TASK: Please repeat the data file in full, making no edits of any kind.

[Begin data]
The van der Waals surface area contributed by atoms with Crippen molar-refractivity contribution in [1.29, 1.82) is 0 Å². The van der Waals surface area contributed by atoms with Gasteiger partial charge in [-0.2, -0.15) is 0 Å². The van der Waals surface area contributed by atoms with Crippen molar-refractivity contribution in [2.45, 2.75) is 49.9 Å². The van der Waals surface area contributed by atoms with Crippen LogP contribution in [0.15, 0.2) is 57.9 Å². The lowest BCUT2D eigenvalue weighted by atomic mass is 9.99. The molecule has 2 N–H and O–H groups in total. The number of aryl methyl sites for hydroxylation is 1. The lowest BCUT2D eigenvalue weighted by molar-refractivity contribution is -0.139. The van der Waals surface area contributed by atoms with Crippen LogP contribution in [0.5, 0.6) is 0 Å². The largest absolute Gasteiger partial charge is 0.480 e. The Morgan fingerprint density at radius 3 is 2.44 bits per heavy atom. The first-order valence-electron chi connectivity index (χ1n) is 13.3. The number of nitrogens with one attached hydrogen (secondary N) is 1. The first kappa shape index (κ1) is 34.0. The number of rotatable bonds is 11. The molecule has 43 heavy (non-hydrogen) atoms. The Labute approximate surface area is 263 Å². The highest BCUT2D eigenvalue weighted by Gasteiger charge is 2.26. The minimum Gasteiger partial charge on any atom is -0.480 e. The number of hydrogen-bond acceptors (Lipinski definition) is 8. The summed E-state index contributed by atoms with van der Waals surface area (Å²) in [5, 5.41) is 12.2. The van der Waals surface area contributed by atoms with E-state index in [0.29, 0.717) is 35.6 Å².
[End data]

The van der Waals surface area contributed by atoms with Crippen molar-refractivity contribution in [1.29, 1.82) is 0 Å². The van der Waals surface area contributed by atoms with Gasteiger partial charge in [-0.2, -0.15) is 0 Å². The van der Waals surface area contributed by atoms with Crippen molar-refractivity contribution in [2.45, 2.75) is 49.9 Å². The van der Waals surface area contributed by atoms with Crippen LogP contribution in [0.15, 0.2) is 57.9 Å². The lowest BCUT2D eigenvalue weighted by atomic mass is 9.99. The molecule has 2 N–H and O–H groups in total. The number of aryl methyl sites for hydroxylation is 1. The lowest BCUT2D eigenvalue weighted by molar-refractivity contribution is -0.139. The van der Waals surface area contributed by atoms with Crippen LogP contribution in [0.5, 0.6) is 0 Å². The largest absolute Gasteiger partial charge is 0.480 e. The Morgan fingerprint density at radius 3 is 2.44 bits per heavy atom. The first-order valence-electron chi connectivity index (χ1n) is 13.3. The number of nitrogens with one attached hydrogen (secondary N) is 1. The first kappa shape index (κ1) is 34.0. The number of rotatable bonds is 11. The molecule has 43 heavy (non-hydrogen) atoms. The Labute approximate surface area is 263 Å². The highest BCUT2D eigenvalue weighted by Gasteiger charge is 2.26. The minimum Gasteiger partial charge on any atom is -0.480 e. The number of hydrogen-bond acceptors (Lipinski definition) is 8. The summed E-state index contributed by atoms with van der Waals surface area (Å²) in [5, 5.41) is 12.2. The van der Waals surface area contributed by atoms with E-state index in [0.29, 0.717) is 35.6 Å².